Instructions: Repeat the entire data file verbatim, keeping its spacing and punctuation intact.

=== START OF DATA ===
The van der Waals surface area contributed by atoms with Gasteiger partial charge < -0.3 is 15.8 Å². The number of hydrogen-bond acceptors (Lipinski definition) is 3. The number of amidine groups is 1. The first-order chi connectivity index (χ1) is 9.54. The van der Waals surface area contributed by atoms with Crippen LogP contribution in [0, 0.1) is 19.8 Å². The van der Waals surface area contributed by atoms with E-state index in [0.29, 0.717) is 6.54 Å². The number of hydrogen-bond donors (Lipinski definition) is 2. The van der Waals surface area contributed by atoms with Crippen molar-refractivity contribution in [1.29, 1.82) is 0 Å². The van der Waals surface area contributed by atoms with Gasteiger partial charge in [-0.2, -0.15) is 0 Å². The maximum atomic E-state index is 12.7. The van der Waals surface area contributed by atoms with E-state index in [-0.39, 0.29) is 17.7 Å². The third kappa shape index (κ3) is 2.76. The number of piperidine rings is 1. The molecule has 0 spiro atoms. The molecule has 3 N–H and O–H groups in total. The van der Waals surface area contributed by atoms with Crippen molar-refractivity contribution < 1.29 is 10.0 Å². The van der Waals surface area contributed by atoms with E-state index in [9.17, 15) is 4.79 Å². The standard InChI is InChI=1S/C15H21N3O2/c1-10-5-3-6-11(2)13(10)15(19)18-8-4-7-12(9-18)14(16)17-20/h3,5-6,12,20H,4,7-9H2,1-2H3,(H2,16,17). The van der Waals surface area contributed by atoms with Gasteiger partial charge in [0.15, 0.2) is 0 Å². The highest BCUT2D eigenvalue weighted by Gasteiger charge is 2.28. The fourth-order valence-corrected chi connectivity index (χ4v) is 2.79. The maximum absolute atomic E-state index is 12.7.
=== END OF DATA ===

The van der Waals surface area contributed by atoms with Gasteiger partial charge < -0.3 is 15.8 Å². The number of hydrogen-bond acceptors (Lipinski definition) is 3. The number of amidine groups is 1. The first-order chi connectivity index (χ1) is 9.54. The van der Waals surface area contributed by atoms with Crippen LogP contribution in [0, 0.1) is 19.8 Å². The van der Waals surface area contributed by atoms with E-state index in [0.29, 0.717) is 6.54 Å². The number of hydrogen-bond donors (Lipinski definition) is 2. The van der Waals surface area contributed by atoms with Crippen molar-refractivity contribution in [1.29, 1.82) is 0 Å². The van der Waals surface area contributed by atoms with Gasteiger partial charge in [-0.2, -0.15) is 0 Å². The maximum atomic E-state index is 12.7. The van der Waals surface area contributed by atoms with E-state index in [-0.39, 0.29) is 17.7 Å². The third kappa shape index (κ3) is 2.76. The number of piperidine rings is 1. The molecule has 0 spiro atoms. The molecule has 3 N–H and O–H groups in total. The van der Waals surface area contributed by atoms with Crippen molar-refractivity contribution < 1.29 is 10.0 Å². The van der Waals surface area contributed by atoms with E-state index in [9.17, 15) is 4.79 Å². The standard InChI is InChI=1S/C15H21N3O2/c1-10-5-3-6-11(2)13(10)15(19)18-8-4-7-12(9-18)14(16)17-20/h3,5-6,12,20H,4,7-9H2,1-2H3,(H2,16,17). The van der Waals surface area contributed by atoms with Gasteiger partial charge in [0.15, 0.2) is 0 Å². The highest BCUT2D eigenvalue weighted by Gasteiger charge is 2.28. The fourth-order valence-corrected chi connectivity index (χ4v) is 2.79. The maximum absolute atomic E-state index is 12.7.